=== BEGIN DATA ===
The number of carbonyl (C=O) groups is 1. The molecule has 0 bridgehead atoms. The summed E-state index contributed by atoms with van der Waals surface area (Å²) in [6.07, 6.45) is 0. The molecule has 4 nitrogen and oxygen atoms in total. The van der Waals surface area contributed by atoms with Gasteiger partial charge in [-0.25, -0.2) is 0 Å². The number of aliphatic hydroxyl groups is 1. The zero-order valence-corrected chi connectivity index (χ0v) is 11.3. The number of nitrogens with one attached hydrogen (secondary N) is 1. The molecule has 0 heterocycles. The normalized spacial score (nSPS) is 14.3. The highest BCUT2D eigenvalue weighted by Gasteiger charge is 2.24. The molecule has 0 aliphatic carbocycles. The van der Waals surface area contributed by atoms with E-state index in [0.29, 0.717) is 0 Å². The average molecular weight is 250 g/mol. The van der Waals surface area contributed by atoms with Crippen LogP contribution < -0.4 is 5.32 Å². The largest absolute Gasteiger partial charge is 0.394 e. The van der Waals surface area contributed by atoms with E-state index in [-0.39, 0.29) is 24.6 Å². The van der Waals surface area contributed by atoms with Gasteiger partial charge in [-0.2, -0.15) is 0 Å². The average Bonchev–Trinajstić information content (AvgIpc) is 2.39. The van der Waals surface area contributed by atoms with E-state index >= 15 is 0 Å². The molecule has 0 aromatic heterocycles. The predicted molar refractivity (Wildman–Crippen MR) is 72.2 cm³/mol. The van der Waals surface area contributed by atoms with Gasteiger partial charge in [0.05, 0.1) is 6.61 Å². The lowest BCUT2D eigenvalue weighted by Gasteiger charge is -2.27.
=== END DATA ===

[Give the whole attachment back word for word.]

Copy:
The number of carbonyl (C=O) groups is 1. The molecule has 0 bridgehead atoms. The summed E-state index contributed by atoms with van der Waals surface area (Å²) in [6.07, 6.45) is 0. The molecule has 4 nitrogen and oxygen atoms in total. The van der Waals surface area contributed by atoms with Gasteiger partial charge in [-0.25, -0.2) is 0 Å². The number of aliphatic hydroxyl groups is 1. The zero-order valence-corrected chi connectivity index (χ0v) is 11.3. The number of nitrogens with one attached hydrogen (secondary N) is 1. The molecule has 0 heterocycles. The normalized spacial score (nSPS) is 14.3. The highest BCUT2D eigenvalue weighted by Gasteiger charge is 2.24. The molecule has 0 aliphatic carbocycles. The van der Waals surface area contributed by atoms with E-state index in [0.29, 0.717) is 0 Å². The average molecular weight is 250 g/mol. The van der Waals surface area contributed by atoms with Crippen LogP contribution < -0.4 is 5.32 Å². The largest absolute Gasteiger partial charge is 0.394 e. The van der Waals surface area contributed by atoms with E-state index in [-0.39, 0.29) is 24.6 Å². The van der Waals surface area contributed by atoms with Gasteiger partial charge in [-0.2, -0.15) is 0 Å². The average Bonchev–Trinajstić information content (AvgIpc) is 2.39. The van der Waals surface area contributed by atoms with E-state index >= 15 is 0 Å². The molecule has 0 aromatic heterocycles. The predicted molar refractivity (Wildman–Crippen MR) is 72.2 cm³/mol. The van der Waals surface area contributed by atoms with Gasteiger partial charge in [0.05, 0.1) is 6.61 Å². The lowest BCUT2D eigenvalue weighted by Gasteiger charge is -2.27.